Robbie O'Connell, Aoife & Donal Clancy,
The Clancy Legacy
(Aodoro, 2010)

How can anyone better the contribution of Liam, Tom, Bobby and Tommy Clancy? After all, the 11 tracks on offer on The Clancy Legacy, by Robbie O'Connell and Aoife and Donal Clancy, are primarily songs we associate with the Clancy Brothers.

I need not have feared. From the first notes of the first track, "A Jug of Punch," I knew I was in a new era, a new tradition and in for a great listening experience. These three truly professional performers carrying the incomparable Clancy gene have produced the next evolutionary step in Irish and indeed international folk music.

Probably realising that few could better the rousing renditions of our traditional songs, they have produced an album of much sweeter and in many ways more beautiful songs.

"A Jug of Punch," sung in a more laidback style, makes a completely new song and one on which, like so many other tracks on offer here, we can more fully appreciate the lyrics in their intricate beauty. Aoife gives a lovely performance on "The Gallant Forty Twa," ably assisted by Robbie and Donal on backing. "The Verdant Braes of Skreen" has pitched up on numerous albums in recent years, but even listening to the lovely guitar introduction I knew this was the ultimate rendition -- for now, at least. The performance is so gentle and yet powerful and the diction crystal clear. It is an absolute joy to hear.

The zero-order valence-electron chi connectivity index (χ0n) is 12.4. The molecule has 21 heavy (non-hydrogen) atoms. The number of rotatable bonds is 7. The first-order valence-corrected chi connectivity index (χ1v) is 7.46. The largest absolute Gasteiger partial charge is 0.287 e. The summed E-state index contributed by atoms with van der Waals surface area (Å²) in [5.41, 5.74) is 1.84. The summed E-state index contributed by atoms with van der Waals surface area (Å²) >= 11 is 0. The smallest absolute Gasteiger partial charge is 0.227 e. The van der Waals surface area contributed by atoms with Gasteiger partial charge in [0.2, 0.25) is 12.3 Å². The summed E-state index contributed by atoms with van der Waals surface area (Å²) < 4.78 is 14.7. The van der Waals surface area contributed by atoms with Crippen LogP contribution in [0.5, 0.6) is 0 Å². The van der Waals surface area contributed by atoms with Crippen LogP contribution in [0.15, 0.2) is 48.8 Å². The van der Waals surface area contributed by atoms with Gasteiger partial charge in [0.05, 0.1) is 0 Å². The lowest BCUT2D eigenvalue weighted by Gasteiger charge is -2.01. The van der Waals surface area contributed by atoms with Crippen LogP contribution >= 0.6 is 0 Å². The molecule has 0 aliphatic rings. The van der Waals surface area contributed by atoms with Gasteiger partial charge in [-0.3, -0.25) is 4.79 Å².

The album is worth purchasing for the wonderful "Let No Man Steal Your Thyme." This is not the more familiar version, but it is outstanding and I implore the radio stations to give it airtime.

This CD features many songs that you will have loved when performed by what I suppose we might call the original Clancys, but I guarantee that this new generation singing "The Banks of the Roses," "Ho Re Ho Ro," "Quare Bungle Rye" and "Soldier, Soldier" will give you new heart. The songs are here fresh and just familiar enough to stir memories.

Robbie O'Connell, already renowned for his solo work, has done something very unusual on some tracks. Where so often singers have taken traditional songs and added new lyrics, he turns it on its head and puts new music to some established lyrics.

[ visit the artist's website ]

music review by
Nicky Rossiter

29 January 2011

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